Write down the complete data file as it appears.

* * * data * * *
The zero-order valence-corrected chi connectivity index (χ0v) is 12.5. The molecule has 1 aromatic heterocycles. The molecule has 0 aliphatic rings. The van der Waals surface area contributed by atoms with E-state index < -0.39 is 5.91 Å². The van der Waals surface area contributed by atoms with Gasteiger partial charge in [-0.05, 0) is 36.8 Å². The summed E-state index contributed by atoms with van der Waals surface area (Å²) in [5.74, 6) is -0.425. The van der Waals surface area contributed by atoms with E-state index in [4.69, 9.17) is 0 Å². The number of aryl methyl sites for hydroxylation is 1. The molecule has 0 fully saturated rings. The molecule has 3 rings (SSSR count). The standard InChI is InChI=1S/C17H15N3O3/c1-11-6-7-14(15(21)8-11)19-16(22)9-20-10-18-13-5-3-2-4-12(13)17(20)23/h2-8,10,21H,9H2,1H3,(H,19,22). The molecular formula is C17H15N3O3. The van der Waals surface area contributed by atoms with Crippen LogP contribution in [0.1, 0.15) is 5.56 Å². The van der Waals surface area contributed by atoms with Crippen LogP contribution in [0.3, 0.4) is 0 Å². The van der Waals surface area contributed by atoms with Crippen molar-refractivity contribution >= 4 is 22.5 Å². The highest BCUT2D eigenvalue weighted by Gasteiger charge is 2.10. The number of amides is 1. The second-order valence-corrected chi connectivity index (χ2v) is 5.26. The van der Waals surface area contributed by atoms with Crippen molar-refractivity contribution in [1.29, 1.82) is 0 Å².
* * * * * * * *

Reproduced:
The zero-order valence-corrected chi connectivity index (χ0v) is 12.5. The molecule has 1 aromatic heterocycles. The molecule has 0 aliphatic rings. The van der Waals surface area contributed by atoms with E-state index < -0.39 is 5.91 Å². The van der Waals surface area contributed by atoms with Gasteiger partial charge in [-0.05, 0) is 36.8 Å². The summed E-state index contributed by atoms with van der Waals surface area (Å²) in [5.74, 6) is -0.425. The van der Waals surface area contributed by atoms with E-state index in [4.69, 9.17) is 0 Å². The number of aryl methyl sites for hydroxylation is 1. The molecule has 0 fully saturated rings. The molecule has 3 rings (SSSR count). The standard InChI is InChI=1S/C17H15N3O3/c1-11-6-7-14(15(21)8-11)19-16(22)9-20-10-18-13-5-3-2-4-12(13)17(20)23/h2-8,10,21H,9H2,1H3,(H,19,22). The molecular formula is C17H15N3O3. The van der Waals surface area contributed by atoms with Crippen LogP contribution in [0.1, 0.15) is 5.56 Å². The van der Waals surface area contributed by atoms with Crippen LogP contribution in [0.3, 0.4) is 0 Å². The van der Waals surface area contributed by atoms with Crippen molar-refractivity contribution >= 4 is 22.5 Å². The highest BCUT2D eigenvalue weighted by Gasteiger charge is 2.10. The number of amides is 1. The second-order valence-corrected chi connectivity index (χ2v) is 5.26. The van der Waals surface area contributed by atoms with Crippen molar-refractivity contribution in [1.29, 1.82) is 0 Å².